These moments are golden – priceless.

It was a truly memorable visit – much like the first and the second time we did – but quite more special being with Pablo who now runs around and enjoys playing at the beach, and having celebrated Rhex’s birthday this long Easter weekend on the island. We sure look forward to visiting again, hopefully some time soon!

Nurture not torture – work-life balance needed in agency work

It is saddening to hear of a promising talent succumbing to martyrdom in the eternal pursuit of maintaining business and keeping clients happy. I agree to the many posts I have read on this same incident and the collective plea of an industry to reassess its work culture. It is indeed sad that it takes deaths like this for many to realise it is time to pause, stop and make a change. 

I believe the real solution to this problem is to work towards greater transparency between clients and agencies on the work and how to work together the right way. Oftentimes the real culprit is the lack of work processes with reasonable and standard turnaround times across the stages of the work coming to life. And because of that, expectations are not managed upfront and the first to take a hit on this is the agency being treated like a factory without some clients realising that this sort of way of working together, in fact, is to their disadvantage: poor quality of thinking, poor execution, and poor results. It is a vicious, ugly cycle. And what for? For accounts that are constantly hanging by a thin line on threat of putting the business on poorly organised and unfair pitches?

And then there are bad clients. These are clients who treat the agency as a sweatshop. All in the name of submission regardless of who and how the work was done. Unfortunately most schools only teach how to be a great ad person, but rarely how to be a good client.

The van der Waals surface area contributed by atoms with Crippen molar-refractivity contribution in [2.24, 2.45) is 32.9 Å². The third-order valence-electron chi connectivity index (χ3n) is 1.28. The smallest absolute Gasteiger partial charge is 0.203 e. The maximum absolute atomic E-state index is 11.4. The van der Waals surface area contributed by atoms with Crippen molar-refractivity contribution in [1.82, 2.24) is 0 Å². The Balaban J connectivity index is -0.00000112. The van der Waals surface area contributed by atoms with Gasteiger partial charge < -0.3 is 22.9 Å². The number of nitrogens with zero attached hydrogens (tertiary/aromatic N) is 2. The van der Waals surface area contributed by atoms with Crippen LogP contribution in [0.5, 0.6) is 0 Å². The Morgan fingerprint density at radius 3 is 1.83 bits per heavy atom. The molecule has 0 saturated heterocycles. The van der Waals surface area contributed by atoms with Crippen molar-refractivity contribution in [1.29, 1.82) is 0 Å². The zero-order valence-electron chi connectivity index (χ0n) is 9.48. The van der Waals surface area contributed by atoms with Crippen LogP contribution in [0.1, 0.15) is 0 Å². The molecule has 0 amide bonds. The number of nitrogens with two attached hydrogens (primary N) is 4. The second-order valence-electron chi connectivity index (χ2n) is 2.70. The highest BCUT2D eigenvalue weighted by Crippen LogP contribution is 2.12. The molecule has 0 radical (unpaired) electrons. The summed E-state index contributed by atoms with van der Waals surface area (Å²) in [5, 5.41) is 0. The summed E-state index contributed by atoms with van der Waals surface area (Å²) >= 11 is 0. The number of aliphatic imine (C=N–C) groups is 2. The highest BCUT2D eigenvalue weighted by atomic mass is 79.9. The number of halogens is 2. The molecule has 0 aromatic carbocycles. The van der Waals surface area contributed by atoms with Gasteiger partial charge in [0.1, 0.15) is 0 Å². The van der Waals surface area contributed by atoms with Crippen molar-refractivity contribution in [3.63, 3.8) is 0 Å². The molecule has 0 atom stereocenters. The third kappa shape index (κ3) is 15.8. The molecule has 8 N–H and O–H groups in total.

The relationship between clients and agencies is critical to solving this issue. It is what spells the difference between simply having a client-supplier relationship and a true partnership between client and agency. A true partnership is one that takes care of the people on both sides of the table, and not just numbers nor egos gracing the meetings. I am still hopeful as there are still relationships out there that run on the principle of true partnership.

As a client in my past lives, I admit I have been demanding of the agencies I worked with but I also know my limit and up to what human levels I could push the work to. If in the end it is not possible anymore nor healthy for anyone, together with the agency, we stop and pause and accept the reality that it is indeed not possible. Great work after all is a two-way road. The same is true for rubbish work. 

Now being back on the agency side, I have better appreciation of our role as agency leaders. I think it is imperative that we find and make time to nurture and not torture our people – our talents, our main assets driving this business of ideas forward. Putting the business first, on the agency side, I believe, equally means putting our people first.

Arrival (movie): a proper challenge from Hollywood

Arrival (movie) was a surprise. 
Not knowing exactly what it would be about – no prior research whatsoever before settling into the lazy boy – the movie is not just any other alien plot, but a story that beautifully conveys the message of the need for a common language that unites more than it now divides us. 
It also talks about the concept of God not having a sense of past, present and future and how gaining that ‘tool’ or ‘weapon’ unlocks a transcendental perspective which in this lifetime we may never truly achieve but nevertheless strive to learn. PERSPECTIVE is so powerful that it answers our profound human need to find meaning, to find purpose, to discover answers to questions we may never at all be strong enough to handle or comprehend. 
Arrival is also proof that you can always take a concept so commonly abused – like alien invasion stories – to a much higher plane. It also proves that Hollywood can and should serve a role so critical to the formation of the world’s collective intelligence by constantly challenging the audience to think and not to wait for laughter, tears, or ideas to be served on a silver, lazy ass platter. 
It is worth watching and absolutely deserving of a reflection or two soon after one steps back into the real world.